A Beginner’s Guide to Tweet Analytics with Pandas
Unlike a lot of other tutorials which often pull from the real-time Twitter API, we will be using the downloadable Twitter Analytics data, and most of what we do will be done in Pandas.
Twitter provides access to analytics for all of its users, but I am assuming relatively few vanilla tweeples pay much attention to its existence. There are a variety of other services which can help perform tweet and audience analytics, and further analysis such as that related to geographic and natural language processing, but when paired with some simple Python, the Twitter-supplied data can be incredibly useful.
This is a simple guide to getting your hands a bit dirty doing analysis on your own in Python. Unlike a lot of other tutorials which often pull from the real-time Twitter API, we will be using the downloadable Twitter Analytics data, and most of what we do will be done in Pandas.
Before we get started, let's get the obligatory imports out of the way.
Get and Inspect the Data
First we need the data. This part is easy enough; go to Twitter, click on the upper right menu (your profile pic), select Analytics, choose the Tweets tab along the top, use the date range pickers to select a time period, and choose Export Data. It doesn't matter how much data you use; our simple example will work with any amount. I chose the default, Past 28 Days.
Get that Twitter analytics data.
Once we have the CSV file, we will want to load it into a Pandas DataFrame for analysis.
Don't mind all the dropped columns; while a lot of what is there is useful for our analysis -- tweet text, time, impressions, retweets, etc. -- many are not -- all the promoted things -- and so we will just omit them from the start.
As we would with any data analysis project, next we have a look at the data.
tells us that I have tweeted a measly 95 times in the past 4 weeks. Not a very large dataset, and we probably would not want to make any inferences based on our findings, but a good enough toy set to start out with.
Let's see what useful analytics we can pull out of this.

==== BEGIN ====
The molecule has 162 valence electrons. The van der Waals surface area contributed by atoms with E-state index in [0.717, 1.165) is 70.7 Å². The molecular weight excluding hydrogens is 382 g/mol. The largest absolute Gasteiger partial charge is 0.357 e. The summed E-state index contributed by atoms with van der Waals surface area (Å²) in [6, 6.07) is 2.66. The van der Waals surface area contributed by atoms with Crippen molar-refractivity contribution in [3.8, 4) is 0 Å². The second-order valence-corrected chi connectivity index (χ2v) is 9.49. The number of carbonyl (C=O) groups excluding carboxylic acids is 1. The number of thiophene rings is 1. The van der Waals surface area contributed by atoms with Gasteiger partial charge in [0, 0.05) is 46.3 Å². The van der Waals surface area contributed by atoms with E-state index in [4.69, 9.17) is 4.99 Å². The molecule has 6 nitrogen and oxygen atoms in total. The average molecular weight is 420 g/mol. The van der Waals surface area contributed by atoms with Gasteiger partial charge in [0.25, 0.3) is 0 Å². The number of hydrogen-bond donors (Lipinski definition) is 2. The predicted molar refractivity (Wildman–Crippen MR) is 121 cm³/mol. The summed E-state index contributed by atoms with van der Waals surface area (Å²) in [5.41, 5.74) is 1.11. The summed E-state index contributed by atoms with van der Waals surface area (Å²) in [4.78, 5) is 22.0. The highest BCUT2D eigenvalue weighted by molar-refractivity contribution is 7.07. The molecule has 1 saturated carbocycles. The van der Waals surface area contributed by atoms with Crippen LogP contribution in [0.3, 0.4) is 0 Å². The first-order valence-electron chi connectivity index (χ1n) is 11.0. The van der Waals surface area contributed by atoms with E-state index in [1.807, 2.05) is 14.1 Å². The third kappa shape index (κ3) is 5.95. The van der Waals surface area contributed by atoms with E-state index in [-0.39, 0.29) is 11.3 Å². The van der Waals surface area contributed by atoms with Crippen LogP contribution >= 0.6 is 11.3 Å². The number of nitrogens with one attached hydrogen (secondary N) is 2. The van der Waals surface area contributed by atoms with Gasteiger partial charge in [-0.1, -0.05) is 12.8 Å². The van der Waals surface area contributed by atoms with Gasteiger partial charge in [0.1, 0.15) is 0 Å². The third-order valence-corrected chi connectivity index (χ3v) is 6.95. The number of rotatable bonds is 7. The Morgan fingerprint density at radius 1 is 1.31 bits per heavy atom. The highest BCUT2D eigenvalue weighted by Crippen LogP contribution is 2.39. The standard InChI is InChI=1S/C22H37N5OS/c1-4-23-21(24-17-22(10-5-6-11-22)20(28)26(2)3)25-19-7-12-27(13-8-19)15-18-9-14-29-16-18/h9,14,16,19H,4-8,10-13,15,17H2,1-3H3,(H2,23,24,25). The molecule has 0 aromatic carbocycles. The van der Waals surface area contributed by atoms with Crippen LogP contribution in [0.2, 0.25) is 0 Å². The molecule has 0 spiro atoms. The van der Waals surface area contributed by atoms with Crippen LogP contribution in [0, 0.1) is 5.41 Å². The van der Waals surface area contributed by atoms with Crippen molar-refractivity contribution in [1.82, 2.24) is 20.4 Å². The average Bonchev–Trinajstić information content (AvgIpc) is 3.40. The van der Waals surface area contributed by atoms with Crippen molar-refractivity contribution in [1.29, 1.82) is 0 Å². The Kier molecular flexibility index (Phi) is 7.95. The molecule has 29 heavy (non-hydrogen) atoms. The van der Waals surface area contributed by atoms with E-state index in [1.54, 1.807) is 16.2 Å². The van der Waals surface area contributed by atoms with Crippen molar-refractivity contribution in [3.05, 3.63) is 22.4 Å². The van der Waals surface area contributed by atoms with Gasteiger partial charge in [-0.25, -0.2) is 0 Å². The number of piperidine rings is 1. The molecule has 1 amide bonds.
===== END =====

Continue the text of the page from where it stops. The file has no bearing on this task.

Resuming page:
Basic Tweet Stats
So, given what data is shown in the output of running
head() on the dataset above, and having a rough intuition of what tweet metrics would be useful, we will grab the following stats:
- Retweets - Mean RTs per tweet & top 5 RTed tweets
- Likes - Mean likes per tweet & top 5 liked tweets
- Impressions - Mean impressions per tweet & top 5 tweets with most impressions
I won't bother with any analysis of these metrics. Needless to say, I should step my social media game up.
Top #Hashtags and @Mentions
It's no secret that hashtags play an important role in Twitter, and mentions can also help grow your network and influence. Together they help put the 'social' in social networking, transforming platforms like Twitter from passive experiences to very active ones. With that, getting a handle on the most social aspect of this social network can be a helpful endeavour.
Putting aside some evident bumps like punctuation being removed from tweet text prior to checking Twitter handles (this could be a problem if you have tweeps named both Francesco_AI and FrancescoAI), this works and is at least relatively Pythonic (though I'm sure it could be more so).
Finally, let's have a look at some very basic temporal data. We will check mean impressions for tweets based -- independently -- on both the hour of day and day of week that they are tweeted. I caution (once gain) that this is based on very little data, and so nothing useful will likely be gleaned. However, given much larger amounts of tweet data, entire social media campaigns are planned.
While this is based on impressions, it could just as reasonably (and easily changed to) be based on engagements, or RTs, or whatever else you pleased. Working in advertising, and promoting tweets? Maybe you are more interested in some of those promotion* metrics we hacked off the dataset at the start.
We have to convert the Twitter supplied date field to a legitimate Python datetime object, bin the data based on which hourly slot it falls into, identify days of week, and then capture this data in a couple of additional columns in the DataFrame, which we will pillage for stats afterward.
It seems I tweet at rather consistent times of day. It also seems that my Wednesday tweets, 11 AM tweets, and 6 PM tweets are my bread and butter. Of course, this is based on 95 tweets, and so is meaningless and inconclusive. However, after performing these same steps on some considerably larger sets of data, some interesting trends have been observed which may help lead to business decisions. All from some simple Python.
While not earth-shattering, our simple Pandas-based Twitter analytics code is enough to get us thinking about how we may better use social media. Applied to the right data, elementary scripts can be quite powerful.